Relational Frame Theory (RFT), an instructional framework, focuses on the explicit teaching of a few specific skills and the emergence of novel responding (Hayes et al., 2001). There is a growing literature describing instructional strategies based on fundamental and applied research on derived relational responding that can inform professionals working with individuals with developmental disabilities, including autism spectrum disorder (ASD) (Rehfeldt, & Barnes-Holmes, 2009). The idea behind RFT instruction is that the language and cognitive skill deficits of individuals with ASD are because they can not make derived relations and that teaching derived relations as early as possible is crucial for improving these skill areas.
Relational Frame Theory (RFT) attempts to explain how human language and cognition develop by relating concepts to each other through three properties (Cooper et al., 2019):
1) Mutual entailment: The feature in which a unidirectional relation from stimulus A to stimulus B entails a second unidirectional relation from B to A.
Example: Lily is shown two coin and told that coin A is worth more than coin; she derives that coin B is less than coin A.
2) Combinatorial entailment: The feature whereby two stimulus relations can be combined to derive a third relation.
Example: Lily is shown three coins and told that coin A is worth more than coin B and coin B is worth more than coin C, she derives that A is worth more than C and C is worth less than A.
3) Transformation of stimulus functions means that when stimuli are involved in a relational frame, any function attached to one of those stimuli transfers through the frame to any or all of the other stimuli involved.
Example: Lily derives an equivalence relation consisting of the spoken word "coin," a picture of a coin, and a coin. She is taught that the spoken word “coin” means to pay for an item. Subsequently, a picture of a coin, and a coin evokes similar paying behavior (Dymond & Rehfeldt, 2000; Smyth et al., 2006).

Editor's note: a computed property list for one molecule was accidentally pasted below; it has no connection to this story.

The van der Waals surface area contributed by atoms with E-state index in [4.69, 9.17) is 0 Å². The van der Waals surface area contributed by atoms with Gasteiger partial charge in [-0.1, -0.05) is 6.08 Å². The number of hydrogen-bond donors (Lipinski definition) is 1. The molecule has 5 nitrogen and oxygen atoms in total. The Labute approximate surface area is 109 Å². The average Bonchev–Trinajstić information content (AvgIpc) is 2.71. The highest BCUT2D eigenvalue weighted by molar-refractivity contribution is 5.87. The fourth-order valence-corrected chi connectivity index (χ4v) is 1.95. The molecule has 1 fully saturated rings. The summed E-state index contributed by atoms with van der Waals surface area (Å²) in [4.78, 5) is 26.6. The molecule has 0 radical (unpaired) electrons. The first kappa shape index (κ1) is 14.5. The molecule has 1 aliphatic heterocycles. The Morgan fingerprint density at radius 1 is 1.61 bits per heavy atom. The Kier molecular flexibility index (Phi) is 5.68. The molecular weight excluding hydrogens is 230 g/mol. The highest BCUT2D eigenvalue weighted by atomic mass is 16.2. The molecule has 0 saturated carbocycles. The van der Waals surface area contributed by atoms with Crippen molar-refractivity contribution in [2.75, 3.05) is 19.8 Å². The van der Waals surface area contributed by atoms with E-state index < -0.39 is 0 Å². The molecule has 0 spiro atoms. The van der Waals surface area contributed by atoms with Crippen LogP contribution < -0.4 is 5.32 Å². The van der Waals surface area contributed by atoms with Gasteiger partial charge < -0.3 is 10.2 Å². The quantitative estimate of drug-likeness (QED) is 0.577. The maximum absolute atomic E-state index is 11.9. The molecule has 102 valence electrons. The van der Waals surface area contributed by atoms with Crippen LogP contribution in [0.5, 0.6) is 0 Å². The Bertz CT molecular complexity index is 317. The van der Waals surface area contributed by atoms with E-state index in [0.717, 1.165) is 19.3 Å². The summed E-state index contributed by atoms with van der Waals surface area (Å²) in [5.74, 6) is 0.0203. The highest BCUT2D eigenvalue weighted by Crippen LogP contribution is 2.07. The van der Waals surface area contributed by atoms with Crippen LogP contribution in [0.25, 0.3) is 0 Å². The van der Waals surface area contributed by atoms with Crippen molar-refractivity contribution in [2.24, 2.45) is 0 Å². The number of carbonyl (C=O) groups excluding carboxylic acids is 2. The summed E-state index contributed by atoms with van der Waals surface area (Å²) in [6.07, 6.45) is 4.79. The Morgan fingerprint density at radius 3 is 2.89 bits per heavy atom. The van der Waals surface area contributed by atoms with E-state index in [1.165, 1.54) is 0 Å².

Patterns of relational responding are referred to as relational frames. Some examples of relational frames include (Törneke et al., 2010):
Sameness or coordination
Example: Quarter = $0.25
Example: Dimes are smaller than Quarters
Example: Cost is the opposite of free
Example: Dimes are not the same as nickels
Example: a coin is a type of token
Example: Penny is to 1 as nickel is to 5
Deixis or deictic
Example: I am rich, you are poor
What is AARR??
A relational frame is any type of arbitrary applicable relational responding (AARR).
Arbitrary relations are stimuli that “go together” not because they are physically
identical, but because social-verbal reinforcement contingencies teach people to relate to them in a certain way.
Example: Lily is taught that it’s better to be rich than poor. Since having more money is better, she relates that having less money is worse.
Arbitrarily applicable relational responding (AARR) refers to responding based on relations that are arbitrarily applied between the stimuli; forming new stimulus classes with little or no reinforced practice.
Example: Lily learns that it’s better to be rich than poor. She also learns that if you are rich you wear a tophat. Subsequently, she relates that tophats are great!
Cooper, J. O., Heron, T. E., & Heward, W. L. (2020). Applied behavior analysis. Hoboken, NJ: Pearson Education Limited.
Dymond, S., & Rehfeldt, R. A. (2000). Understanding complex behavior: the transformation of stimulus functions. The Behavior analyst, 23(2), 239–254. https://doi.org/10.1007/BF03392013
Hayes, S.C, Barnes-Holmes, D. & Roche, B. (2001). Relational frame theory: A post-Skinnerian account of human language and cognition. New York: Klewer/Plenum
Rehfeldt, & Barnes-Holmes, Y. (2009). Derived relational responding [electronic resource] : applications for learners with autism and other developmental disabilities : a progressive guide to change/edited by Ruth Anne Rehfeldt & Yvonne Barnes-Holmes ; [foreword by Steven C. Hayes]. Context Press.
Smyth, S., Barnes-Holmes, D., & Forsyth, J. P. (2006). A derived transfer of simple discrimination and self-reported arousal functions in spider fearful and non-spider fearful participants. Journal of the Experimental Analysis of Behavior, 85(2), 223-246.
Törneke Niklas, Barnes-Holmes, D., & Hayes, S. C. (2010). Learning RFT: An introduction to relational frame theory and its clinical applications. Context Press.